Librium is a hypnotic and sedative medication with the generic name Chlordiazepoxide. It is a benzodiazepine drug that is part of central nervous system depressants (CNS depressants), a class of medicines that work by slowing down the nervous system and producing calming effects.
Librium was invented in 1958 as the first benzodiazepine and got medical approval in 1960. A prescription from your doctor is required to purchase this medication.
According to the Controlled Substances Act’s Schedule classification, Librium is a controlled substance placed in the IV schedule. Compared to Schedule III drugs, these medications are thought to have a lower potential for misuse and a recognized effect.
There is much more to know about this medication, and the article will provide an overview of its uses, side effects, contraindications, and interactions.
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What Is Librium Used for?
Librium is a multi-purpose drug used to treat a variety of mental health conditions. Because it is a central nervous system depressant that works by boosting levels of the neurotransmitter GABA (gamma-Aminobutyric acid) in the brain, Librium is an effective treatment for anxiety and insomnia. The patients experience a relaxing effect that reduces anxiety and promotes sleep as a result.
Librium is also used to alleviate alcohol withdrawal symptoms since alcohol can impair the proper operation of GABA neurotransmitters in the brain. Because the brain is so accustomed to needing to make up for the effects of alcohol on GABA neurotransmitters, Librium helps to regulate the communication between transmitters, which will be pushed out of balance during periods of abstinence. Librium helps control neuronal activity to compensate for the brain’s unexpected imbalance.
The ideal dosage for Librium varies depending on the diagnosis, severity of symptoms, and reaction of each individual due to the vast range of clinical indications for the drug. Therefore, the dosage should be customized by the doctor for the greatest amount of therapeutic effects.
Note: The information mentioned below is the average recommended dosage. Only your doctor can recommend you the right dosage.
Librium capsules come in strengths of 5 mg, 10 mg, and 25 mg.
|Librium for anxiety||5–25 mg two to four times a day|
|Librium for alcohol withdrawal||25–100 mg every four to six hours|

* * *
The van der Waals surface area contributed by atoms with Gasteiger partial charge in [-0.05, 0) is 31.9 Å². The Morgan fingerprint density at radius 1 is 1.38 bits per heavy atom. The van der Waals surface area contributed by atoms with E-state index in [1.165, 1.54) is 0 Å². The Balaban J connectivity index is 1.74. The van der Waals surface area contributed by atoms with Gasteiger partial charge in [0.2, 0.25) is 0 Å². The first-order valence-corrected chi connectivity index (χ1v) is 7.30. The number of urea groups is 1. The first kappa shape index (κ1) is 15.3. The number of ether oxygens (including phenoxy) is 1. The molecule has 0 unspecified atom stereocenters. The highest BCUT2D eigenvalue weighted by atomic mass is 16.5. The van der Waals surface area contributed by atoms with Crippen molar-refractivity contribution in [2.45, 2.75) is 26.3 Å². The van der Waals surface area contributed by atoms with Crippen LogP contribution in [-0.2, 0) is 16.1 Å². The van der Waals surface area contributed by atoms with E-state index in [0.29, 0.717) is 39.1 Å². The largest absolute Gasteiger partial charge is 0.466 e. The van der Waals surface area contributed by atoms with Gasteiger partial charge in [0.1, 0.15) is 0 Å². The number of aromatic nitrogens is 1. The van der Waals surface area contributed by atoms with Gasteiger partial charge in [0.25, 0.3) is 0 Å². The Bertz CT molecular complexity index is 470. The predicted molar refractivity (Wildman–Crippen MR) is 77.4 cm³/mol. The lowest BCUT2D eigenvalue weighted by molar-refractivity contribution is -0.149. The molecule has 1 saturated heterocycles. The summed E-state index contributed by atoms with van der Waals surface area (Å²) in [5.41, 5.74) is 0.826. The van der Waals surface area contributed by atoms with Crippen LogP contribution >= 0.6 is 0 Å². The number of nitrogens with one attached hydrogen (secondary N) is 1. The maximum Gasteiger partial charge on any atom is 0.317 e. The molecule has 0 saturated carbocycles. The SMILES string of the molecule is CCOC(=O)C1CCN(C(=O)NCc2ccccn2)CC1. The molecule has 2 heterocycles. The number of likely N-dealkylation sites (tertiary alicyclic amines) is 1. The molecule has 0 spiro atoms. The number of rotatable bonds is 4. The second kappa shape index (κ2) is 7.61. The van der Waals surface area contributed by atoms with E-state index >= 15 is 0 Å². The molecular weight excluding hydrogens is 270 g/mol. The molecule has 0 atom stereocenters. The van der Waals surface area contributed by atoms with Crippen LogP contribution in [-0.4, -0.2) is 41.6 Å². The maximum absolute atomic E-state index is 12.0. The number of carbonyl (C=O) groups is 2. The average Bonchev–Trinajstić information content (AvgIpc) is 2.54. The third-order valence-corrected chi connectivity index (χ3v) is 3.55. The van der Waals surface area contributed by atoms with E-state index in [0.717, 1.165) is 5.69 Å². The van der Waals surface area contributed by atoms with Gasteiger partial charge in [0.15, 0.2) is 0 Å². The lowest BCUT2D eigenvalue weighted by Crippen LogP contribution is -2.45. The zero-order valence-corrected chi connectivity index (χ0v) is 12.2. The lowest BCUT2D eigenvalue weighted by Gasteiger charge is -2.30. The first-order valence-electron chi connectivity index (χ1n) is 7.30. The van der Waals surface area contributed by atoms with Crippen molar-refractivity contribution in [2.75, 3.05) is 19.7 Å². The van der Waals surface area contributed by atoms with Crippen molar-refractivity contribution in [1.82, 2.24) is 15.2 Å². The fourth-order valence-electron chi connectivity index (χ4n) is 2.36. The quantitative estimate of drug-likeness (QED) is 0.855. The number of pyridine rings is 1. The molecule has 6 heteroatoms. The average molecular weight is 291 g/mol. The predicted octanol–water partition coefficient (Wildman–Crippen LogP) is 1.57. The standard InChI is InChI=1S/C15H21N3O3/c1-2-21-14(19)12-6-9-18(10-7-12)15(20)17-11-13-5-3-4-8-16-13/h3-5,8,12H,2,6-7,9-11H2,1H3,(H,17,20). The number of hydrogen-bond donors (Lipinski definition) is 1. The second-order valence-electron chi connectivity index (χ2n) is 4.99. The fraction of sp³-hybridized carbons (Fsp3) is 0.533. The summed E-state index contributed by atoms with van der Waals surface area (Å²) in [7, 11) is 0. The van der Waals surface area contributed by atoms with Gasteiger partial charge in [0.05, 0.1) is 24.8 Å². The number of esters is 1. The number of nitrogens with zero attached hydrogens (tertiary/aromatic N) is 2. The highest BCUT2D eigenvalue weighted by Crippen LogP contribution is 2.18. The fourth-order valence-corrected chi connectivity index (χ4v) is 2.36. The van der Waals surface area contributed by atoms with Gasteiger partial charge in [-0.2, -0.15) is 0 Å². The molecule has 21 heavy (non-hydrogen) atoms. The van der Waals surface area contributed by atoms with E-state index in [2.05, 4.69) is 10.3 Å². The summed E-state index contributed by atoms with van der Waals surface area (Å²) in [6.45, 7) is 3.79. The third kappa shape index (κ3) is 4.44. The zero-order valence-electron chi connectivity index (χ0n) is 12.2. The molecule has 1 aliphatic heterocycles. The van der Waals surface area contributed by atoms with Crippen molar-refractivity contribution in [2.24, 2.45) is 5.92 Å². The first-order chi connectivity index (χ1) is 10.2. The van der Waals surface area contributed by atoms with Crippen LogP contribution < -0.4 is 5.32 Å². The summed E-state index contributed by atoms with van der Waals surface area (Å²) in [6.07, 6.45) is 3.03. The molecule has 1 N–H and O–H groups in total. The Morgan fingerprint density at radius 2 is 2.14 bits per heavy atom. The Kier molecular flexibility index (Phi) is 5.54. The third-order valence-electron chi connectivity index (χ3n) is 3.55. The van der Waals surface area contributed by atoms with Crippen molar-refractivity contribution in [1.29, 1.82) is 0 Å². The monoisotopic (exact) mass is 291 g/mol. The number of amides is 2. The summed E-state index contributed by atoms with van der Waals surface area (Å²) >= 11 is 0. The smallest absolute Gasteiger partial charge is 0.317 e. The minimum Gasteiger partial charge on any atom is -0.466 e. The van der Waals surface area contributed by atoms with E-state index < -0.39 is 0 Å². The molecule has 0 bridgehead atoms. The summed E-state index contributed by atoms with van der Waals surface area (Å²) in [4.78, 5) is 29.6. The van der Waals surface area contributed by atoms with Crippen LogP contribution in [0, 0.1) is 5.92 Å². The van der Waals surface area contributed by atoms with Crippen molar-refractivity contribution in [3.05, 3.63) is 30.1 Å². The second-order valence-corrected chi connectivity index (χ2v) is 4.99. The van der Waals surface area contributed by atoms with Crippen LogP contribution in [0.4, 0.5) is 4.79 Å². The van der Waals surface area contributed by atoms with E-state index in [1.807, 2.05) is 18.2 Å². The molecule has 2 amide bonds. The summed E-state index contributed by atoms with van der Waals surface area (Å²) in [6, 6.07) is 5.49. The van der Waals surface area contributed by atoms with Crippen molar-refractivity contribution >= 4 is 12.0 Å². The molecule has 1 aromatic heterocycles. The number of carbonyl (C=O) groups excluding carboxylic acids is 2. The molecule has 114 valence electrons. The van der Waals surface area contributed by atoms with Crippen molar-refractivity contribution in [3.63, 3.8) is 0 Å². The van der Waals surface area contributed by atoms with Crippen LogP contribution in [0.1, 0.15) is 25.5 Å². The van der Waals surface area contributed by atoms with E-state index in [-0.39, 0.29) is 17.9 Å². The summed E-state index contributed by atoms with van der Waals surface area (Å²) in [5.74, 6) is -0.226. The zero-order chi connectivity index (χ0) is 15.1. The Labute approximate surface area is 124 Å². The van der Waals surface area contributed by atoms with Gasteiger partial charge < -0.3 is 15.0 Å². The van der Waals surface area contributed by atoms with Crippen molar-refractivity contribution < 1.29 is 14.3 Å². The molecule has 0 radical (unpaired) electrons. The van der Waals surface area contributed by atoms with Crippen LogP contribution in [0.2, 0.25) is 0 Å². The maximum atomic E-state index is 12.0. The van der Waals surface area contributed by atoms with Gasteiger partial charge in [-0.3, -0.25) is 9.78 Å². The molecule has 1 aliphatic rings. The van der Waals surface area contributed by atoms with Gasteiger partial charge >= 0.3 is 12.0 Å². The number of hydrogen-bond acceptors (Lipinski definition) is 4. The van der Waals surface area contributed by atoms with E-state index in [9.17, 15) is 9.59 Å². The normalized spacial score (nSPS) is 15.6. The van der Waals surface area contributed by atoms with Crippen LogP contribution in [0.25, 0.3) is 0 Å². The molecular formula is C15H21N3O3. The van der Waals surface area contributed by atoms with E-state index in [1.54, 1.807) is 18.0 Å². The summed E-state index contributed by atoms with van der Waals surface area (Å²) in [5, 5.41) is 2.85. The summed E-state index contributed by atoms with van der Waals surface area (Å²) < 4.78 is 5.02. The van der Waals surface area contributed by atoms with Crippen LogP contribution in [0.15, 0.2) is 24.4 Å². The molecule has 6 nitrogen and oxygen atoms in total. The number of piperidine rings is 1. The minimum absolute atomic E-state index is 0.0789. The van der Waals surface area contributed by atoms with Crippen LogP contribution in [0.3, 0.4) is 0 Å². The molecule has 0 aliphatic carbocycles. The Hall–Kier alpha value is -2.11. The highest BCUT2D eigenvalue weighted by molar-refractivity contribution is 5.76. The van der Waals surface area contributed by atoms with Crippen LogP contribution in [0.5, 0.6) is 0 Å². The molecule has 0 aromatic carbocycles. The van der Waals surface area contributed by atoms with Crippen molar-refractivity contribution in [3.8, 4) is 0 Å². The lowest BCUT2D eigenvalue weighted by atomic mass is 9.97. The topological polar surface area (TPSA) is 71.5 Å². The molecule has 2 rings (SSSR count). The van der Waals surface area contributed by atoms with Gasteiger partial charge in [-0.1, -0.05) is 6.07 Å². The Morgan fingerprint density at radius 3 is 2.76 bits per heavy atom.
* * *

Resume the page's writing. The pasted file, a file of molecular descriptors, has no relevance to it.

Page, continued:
Chlordiazepoxide oral capsules’ cost varies in different pharmacies. Prices are usually not covered by insurance policies, and the meds can be purchased by cash. The average cost for 5mg (100 capsules) is $23-$24, 10mg (100 capsules) is $21-$22, and 25mg (100 capsules) is $20-$21.
Librium Side Effects
|Expected side effects||Severe side effects|
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Withdrawal Effects of Librium
After just a few weeks of regular use, Librium can cause dependence and addiction. After becoming dependent or tolerant to Librium, if the person abruptly stops taking it, their brain will still continue to create soothing neurotransmitters. However, the effects are not greatly felt as before. Aside from a number of additional Librium withdrawal symptoms, the patient may feel anxious, and their pulse rate and blood pressure will rise. Other withdrawal symptoms include:
- Increased heart rate
- Sensory hypersensitivity
- Loss of appetite
- Memory loss
Talk to a health professional if you experience any side effects of your medication.
There is a chance of developing physical dependence even when taking Librium exactly as directed. You’ll likely suffer withdrawal symptoms if you stop using Librium abruptly. Doctors may suggest a Librium taper regimen to lessen the symptoms. In this case, the dosage is gradually reduced as part of a tapering plan, allowing your body to adjust gradually. Tapering can take several weeks. There will still be withdrawal symptoms, but they won’t be severe.
To help alleviate rebound symptoms, the doctor may replace Librium throughout the tapering process with another benzodiazepine that has a more extended half-life, like diazepam (Valium). Valium can also be utilized to treat severe withdrawal symptoms, including psychosis. The symptoms of rebound and sleeplessness may also be treated with additional non-benzodiazepine medications, such as:
Certain medications and Librium may interact negatively. Keep a list of everything you take, including prescription, over-the-counter, and herbal products, for your own safety, and provide it to your doctor. Never begin taking a drug, stop taking a medication, or alter the dosage without your doctor’s clearance. The following medications and Librium may interact:
- Sodium oxybate
Before using Librium, the following precautions should be taken into account to reduce the possibility of withdrawal symptoms and other negative consequences:
- Inform your doctor if you are allergic to any specific ingredient, medicine, or food.
- Tell your doctor your medical history, such as information about liver disease, lung problems, kidney disease, blood disorder (porphyria), or alcohol abuse.
- Because there is a chance that using this drug during pregnancy could harm the unborn child, it is not advised for expectant women.
Librium is a drug commonly prescribed to treat anxiety and alcohol withdrawal. Because there may be adverse effects, only a licensed mental health professional can decide the best dosage and method of usage. We offer individualized solutions for your health issues at MEDvidi. Sign up today.